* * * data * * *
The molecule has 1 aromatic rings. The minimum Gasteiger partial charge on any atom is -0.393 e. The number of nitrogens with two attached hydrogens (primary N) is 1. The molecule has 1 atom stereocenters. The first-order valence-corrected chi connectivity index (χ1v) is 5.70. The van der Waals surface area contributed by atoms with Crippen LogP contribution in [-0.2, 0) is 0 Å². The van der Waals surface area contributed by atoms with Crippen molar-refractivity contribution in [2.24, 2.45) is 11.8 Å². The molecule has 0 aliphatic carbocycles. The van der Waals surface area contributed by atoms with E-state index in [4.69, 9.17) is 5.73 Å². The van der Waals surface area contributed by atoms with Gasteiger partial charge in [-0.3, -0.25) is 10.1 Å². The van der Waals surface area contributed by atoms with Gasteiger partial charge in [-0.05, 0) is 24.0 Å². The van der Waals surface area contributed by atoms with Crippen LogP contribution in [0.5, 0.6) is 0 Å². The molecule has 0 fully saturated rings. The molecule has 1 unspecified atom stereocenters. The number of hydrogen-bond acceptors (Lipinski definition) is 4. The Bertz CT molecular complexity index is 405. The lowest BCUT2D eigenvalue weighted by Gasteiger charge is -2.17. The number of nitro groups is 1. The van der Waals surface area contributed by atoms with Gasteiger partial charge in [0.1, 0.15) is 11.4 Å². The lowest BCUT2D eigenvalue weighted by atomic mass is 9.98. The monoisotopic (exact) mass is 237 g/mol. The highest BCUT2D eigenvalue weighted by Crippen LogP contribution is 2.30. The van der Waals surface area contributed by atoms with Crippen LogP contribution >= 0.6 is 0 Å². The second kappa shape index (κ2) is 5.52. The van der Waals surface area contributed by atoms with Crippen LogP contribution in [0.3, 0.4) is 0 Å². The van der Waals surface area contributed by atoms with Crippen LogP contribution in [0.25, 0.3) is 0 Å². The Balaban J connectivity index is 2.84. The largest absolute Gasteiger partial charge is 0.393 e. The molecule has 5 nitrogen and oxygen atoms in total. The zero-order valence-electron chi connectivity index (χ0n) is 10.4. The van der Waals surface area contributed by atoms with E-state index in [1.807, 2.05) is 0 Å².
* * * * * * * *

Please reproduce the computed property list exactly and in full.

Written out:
The molecule has 1 aromatic rings. The minimum Gasteiger partial charge on any atom is -0.393 e. The number of nitrogens with two attached hydrogens (primary N) is 1. The molecule has 1 atom stereocenters. The first-order valence-corrected chi connectivity index (χ1v) is 5.70. The van der Waals surface area contributed by atoms with Crippen LogP contribution in [-0.2, 0) is 0 Å². The van der Waals surface area contributed by atoms with Crippen molar-refractivity contribution in [2.24, 2.45) is 11.8 Å². The molecule has 0 aliphatic carbocycles. The van der Waals surface area contributed by atoms with E-state index in [4.69, 9.17) is 5.73 Å². The van der Waals surface area contributed by atoms with Gasteiger partial charge in [-0.3, -0.25) is 10.1 Å². The van der Waals surface area contributed by atoms with Gasteiger partial charge in [-0.05, 0) is 24.0 Å². The van der Waals surface area contributed by atoms with Crippen LogP contribution in [0.5, 0.6) is 0 Å². The molecule has 0 fully saturated rings. The molecule has 1 unspecified atom stereocenters. The number of hydrogen-bond acceptors (Lipinski definition) is 4. The Bertz CT molecular complexity index is 405. The lowest BCUT2D eigenvalue weighted by Gasteiger charge is -2.17. The number of nitro groups is 1. The van der Waals surface area contributed by atoms with Gasteiger partial charge in [0.1, 0.15) is 11.4 Å². The lowest BCUT2D eigenvalue weighted by atomic mass is 9.98. The monoisotopic (exact) mass is 237 g/mol. The highest BCUT2D eigenvalue weighted by Crippen LogP contribution is 2.30. The van der Waals surface area contributed by atoms with Crippen LogP contribution >= 0.6 is 0 Å². The second kappa shape index (κ2) is 5.52. The van der Waals surface area contributed by atoms with Crippen LogP contribution in [0.3, 0.4) is 0 Å². The van der Waals surface area contributed by atoms with Crippen LogP contribution in [0.25, 0.3) is 0 Å². The Balaban J connectivity index is 2.84. The largest absolute Gasteiger partial charge is 0.393 e. The molecule has 5 nitrogen and oxygen atoms in total. The zero-order valence-electron chi connectivity index (χ0n) is 10.4. The van der Waals surface area contributed by atoms with E-state index in [1.807, 2.05) is 0 Å².